50% off Storewide with code: MovingDay2019

Christmas Market Travels - Strasbourg

November 14, 2018

Christmas Market Travels - Strasbourg

Hi, It’s Ronnie here. Now it will come as no shock that Kristie and I love visiting Christmas markets, I mean, what’s not to love?

While all are magical in their own way, there are some that leave a permanent mark on your heart. For us, certain cities will always draw us back, like moths to a flame and one of those cities is Strasbourg.


Alsace is the best of Germany AND France

By way of a quick geography lesson, the region of Alsace sits between both Germany and France. It has been ruled by both at different stages throughout history and while the spoken language is French, there is definitely a ‘German’ air to the region.


Capitale de Noel.

Strasbourg bills itself as the Christmas capital of France and in our humble opinion, it delivers on this claim. The entire old town is converted into a magical Christmas wonderland. We chose to stay quite close to the Place Kleber (the main square in the old town). Having arrived in the afternoon, we did not venture to the markets until it was dark and as we approached the square, we were greeted by the most amazing tree with an illuminated village at its base.


We grabbed some Glühwein, or Vin Chaud as it is called in French and then went for a stroll. There are multiple themed Christmas markets dotted around the old town but, with the illuminated streets, they all merged into one giant, magical experience.

Near a large (and quite garish) Blue Teddy Bear we found a stall selling little Christmas tree decorations, they were Walnuts dressed like Alsatian people. At another stall, heart and pretzel shaped decorations were studded with cloves and cinnamon, the scent was wonderful.


And then there was the Cathedral...

Kristie stopped to take a photo of a building festooned with lights, garlands and wreaths and that is when we saw it. Down the side-street giant illuminated angels drew our eyes up to the Cathedral, it was magical.


The next day we returned to the market that surrounded the cathedral. After stopping for some lunch in a very touristy café, Kristie noticed a large stand selling French-made linens. While I used my rudimentary French to purchase a tablecloth, we heard a very loud ‘Oh My!’ from behind us. An older, very brash lady with a strong American accent began calling out to her sister. After calling out some of what she found, something stumped her.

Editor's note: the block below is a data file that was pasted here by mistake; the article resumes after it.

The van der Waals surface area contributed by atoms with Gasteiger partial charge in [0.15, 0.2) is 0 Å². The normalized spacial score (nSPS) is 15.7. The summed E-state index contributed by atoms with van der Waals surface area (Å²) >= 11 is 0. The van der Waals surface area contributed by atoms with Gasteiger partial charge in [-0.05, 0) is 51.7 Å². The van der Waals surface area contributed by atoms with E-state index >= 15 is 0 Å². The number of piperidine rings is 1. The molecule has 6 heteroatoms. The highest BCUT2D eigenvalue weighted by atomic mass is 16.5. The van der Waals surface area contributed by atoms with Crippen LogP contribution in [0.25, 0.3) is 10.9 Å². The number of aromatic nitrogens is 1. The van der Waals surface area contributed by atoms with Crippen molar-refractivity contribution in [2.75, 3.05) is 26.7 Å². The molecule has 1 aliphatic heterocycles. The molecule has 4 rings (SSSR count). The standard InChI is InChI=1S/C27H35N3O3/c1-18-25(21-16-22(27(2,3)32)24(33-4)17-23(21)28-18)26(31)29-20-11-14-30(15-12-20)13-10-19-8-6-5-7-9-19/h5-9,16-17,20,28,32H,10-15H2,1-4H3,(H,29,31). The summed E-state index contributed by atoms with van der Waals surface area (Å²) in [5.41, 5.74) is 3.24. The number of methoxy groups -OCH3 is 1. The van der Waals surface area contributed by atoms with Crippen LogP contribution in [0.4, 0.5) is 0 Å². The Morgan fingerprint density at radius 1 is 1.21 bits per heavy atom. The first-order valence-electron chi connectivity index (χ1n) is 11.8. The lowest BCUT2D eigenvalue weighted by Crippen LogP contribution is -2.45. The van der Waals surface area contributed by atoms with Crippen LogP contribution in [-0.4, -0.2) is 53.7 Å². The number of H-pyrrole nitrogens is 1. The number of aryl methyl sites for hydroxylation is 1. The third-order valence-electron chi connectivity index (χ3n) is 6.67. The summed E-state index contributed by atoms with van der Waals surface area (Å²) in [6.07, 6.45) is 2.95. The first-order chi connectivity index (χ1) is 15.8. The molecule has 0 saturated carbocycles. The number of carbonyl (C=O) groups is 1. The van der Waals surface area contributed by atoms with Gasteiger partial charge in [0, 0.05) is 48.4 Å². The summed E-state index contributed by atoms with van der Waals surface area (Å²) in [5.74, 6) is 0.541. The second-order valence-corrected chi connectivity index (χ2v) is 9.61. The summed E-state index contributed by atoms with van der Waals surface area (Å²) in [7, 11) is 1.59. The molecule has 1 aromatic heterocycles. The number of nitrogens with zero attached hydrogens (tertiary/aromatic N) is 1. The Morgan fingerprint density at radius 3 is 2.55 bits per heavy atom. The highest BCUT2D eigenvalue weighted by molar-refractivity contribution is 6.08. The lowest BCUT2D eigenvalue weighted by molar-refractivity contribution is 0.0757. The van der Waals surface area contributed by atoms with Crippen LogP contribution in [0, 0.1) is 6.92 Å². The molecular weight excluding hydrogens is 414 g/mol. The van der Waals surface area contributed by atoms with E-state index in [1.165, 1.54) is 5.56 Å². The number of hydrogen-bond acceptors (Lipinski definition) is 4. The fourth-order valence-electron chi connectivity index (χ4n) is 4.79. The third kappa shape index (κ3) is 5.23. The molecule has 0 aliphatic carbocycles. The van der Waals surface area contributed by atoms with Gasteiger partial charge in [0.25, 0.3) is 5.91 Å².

‘But I’ve just got to know!’ she called to the stallholder ‘what is this thing?’ The stall holder shrugged, either unable or unwilling to engage with her.  Frustrated, the lady turned to me in her brash way and said with a huff ‘Do you speak Engilsh?’

‘Yes, I believe I do.’

Her eyes brightened ‘Well I suppose you do then!’ She thrusted something into my hand. ‘Please, I’ve got to know. What is this?’

‘It’s a tea-towel’

‘Tee-towel’ Her voice seemed to increase an octave ‘What on earth is a tea-towel?’ Somehow I seemed to frustrate her even further. ‘This just won’t do’ she tossed the tea-towel on the bench and stormed off.

It is funny what sticks in your mind.

Pizza subs with Brie and hundreds of cookies

In this part of the world, they ditch the bratwurst. I know, at first I thought the same thing, what kind of a Christmas market does not have sausages? But then, we discovered the Flammenbrot! 

The best way to describe the flammenbrot is to think of a pizza sub minus the tomato. At some stands, pizza-like dough had been rolled into long, thin shapes, at others the base was simply a baguette cut lengthways. The base is then covered with a layer of bechemel sauce and any manner of toppings.

For me it was brie, goats cheese, gruyere and bacon. Enough said?

Wandering to the edge of the old town one evening, we found a market specialising in food from the region. It was so nice to see local producers with their wares and, while this was duck and Fois Gras country (the latter has never appealed to us), there was a section of this markets devoted to all manner of small biscuits and sweet treats. A mixed bag of buttery cookies in hand, what more could you need for an evening stroll?


Getting there. 

There are many routes into Strasbourg. For us, it was the first stop on our trip so after arriving in Frankfurt, we took a 2 hour train to Strasbourg. The same trip can be done flying into Paris.

Strasbourg is a great place to base yourself for a few days. You can see the sites in town and then take a couple of day trips (as we did) to other towns such as Colmar or even Basel in Switzerland.

There are plenty of options for accommodation. We stayed at the Sofitel right near Place Kleber. Their breakfast was amazing!!

Leave a comment